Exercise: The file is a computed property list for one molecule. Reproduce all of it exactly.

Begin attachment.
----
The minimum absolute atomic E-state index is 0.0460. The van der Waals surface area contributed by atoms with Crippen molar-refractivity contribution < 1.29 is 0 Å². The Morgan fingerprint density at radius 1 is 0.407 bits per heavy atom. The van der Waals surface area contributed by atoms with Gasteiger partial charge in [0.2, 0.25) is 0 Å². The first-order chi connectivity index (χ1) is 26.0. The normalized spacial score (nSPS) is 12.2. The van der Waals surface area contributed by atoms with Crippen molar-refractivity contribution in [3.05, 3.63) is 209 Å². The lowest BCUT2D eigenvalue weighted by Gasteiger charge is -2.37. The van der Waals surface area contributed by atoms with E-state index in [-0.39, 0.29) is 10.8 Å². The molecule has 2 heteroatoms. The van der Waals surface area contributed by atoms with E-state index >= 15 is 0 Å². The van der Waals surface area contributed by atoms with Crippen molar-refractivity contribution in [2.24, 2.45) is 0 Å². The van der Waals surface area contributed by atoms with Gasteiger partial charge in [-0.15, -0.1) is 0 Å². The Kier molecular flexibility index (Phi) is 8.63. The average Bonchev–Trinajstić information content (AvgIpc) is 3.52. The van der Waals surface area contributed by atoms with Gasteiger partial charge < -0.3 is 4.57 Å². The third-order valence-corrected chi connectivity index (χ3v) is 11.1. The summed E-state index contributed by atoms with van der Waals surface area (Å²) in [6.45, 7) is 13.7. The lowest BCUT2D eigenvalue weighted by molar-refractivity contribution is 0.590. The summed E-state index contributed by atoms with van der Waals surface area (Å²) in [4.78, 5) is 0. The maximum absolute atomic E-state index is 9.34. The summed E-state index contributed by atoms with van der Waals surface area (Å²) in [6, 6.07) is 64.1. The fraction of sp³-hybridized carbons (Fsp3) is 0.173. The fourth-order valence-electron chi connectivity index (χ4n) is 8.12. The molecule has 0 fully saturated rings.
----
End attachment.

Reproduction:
The minimum absolute atomic E-state index is 0.0460. The van der Waals surface area contributed by atoms with Crippen molar-refractivity contribution < 1.29 is 0 Å². The Morgan fingerprint density at radius 1 is 0.407 bits per heavy atom. The van der Waals surface area contributed by atoms with Gasteiger partial charge in [0.2, 0.25) is 0 Å². The first-order chi connectivity index (χ1) is 26.0. The normalized spacial score (nSPS) is 12.2. The van der Waals surface area contributed by atoms with Crippen molar-refractivity contribution in [3.05, 3.63) is 209 Å². The lowest BCUT2D eigenvalue weighted by Gasteiger charge is -2.37. The van der Waals surface area contributed by atoms with E-state index in [-0.39, 0.29) is 10.8 Å². The molecule has 2 heteroatoms. The van der Waals surface area contributed by atoms with E-state index >= 15 is 0 Å². The van der Waals surface area contributed by atoms with Crippen molar-refractivity contribution in [2.24, 2.45) is 0 Å². The van der Waals surface area contributed by atoms with Gasteiger partial charge in [-0.15, -0.1) is 0 Å². The Kier molecular flexibility index (Phi) is 8.63. The average Bonchev–Trinajstić information content (AvgIpc) is 3.52. The van der Waals surface area contributed by atoms with Gasteiger partial charge < -0.3 is 4.57 Å². The third-order valence-corrected chi connectivity index (χ3v) is 11.1. The summed E-state index contributed by atoms with van der Waals surface area (Å²) in [6.45, 7) is 13.7. The lowest BCUT2D eigenvalue weighted by molar-refractivity contribution is 0.590. The summed E-state index contributed by atoms with van der Waals surface area (Å²) in [4.78, 5) is 0. The maximum absolute atomic E-state index is 9.34. The summed E-state index contributed by atoms with van der Waals surface area (Å²) in [6, 6.07) is 64.1. The fraction of sp³-hybridized carbons (Fsp3) is 0.173. The fourth-order valence-electron chi connectivity index (χ4n) is 8.12. The molecule has 0 fully saturated rings.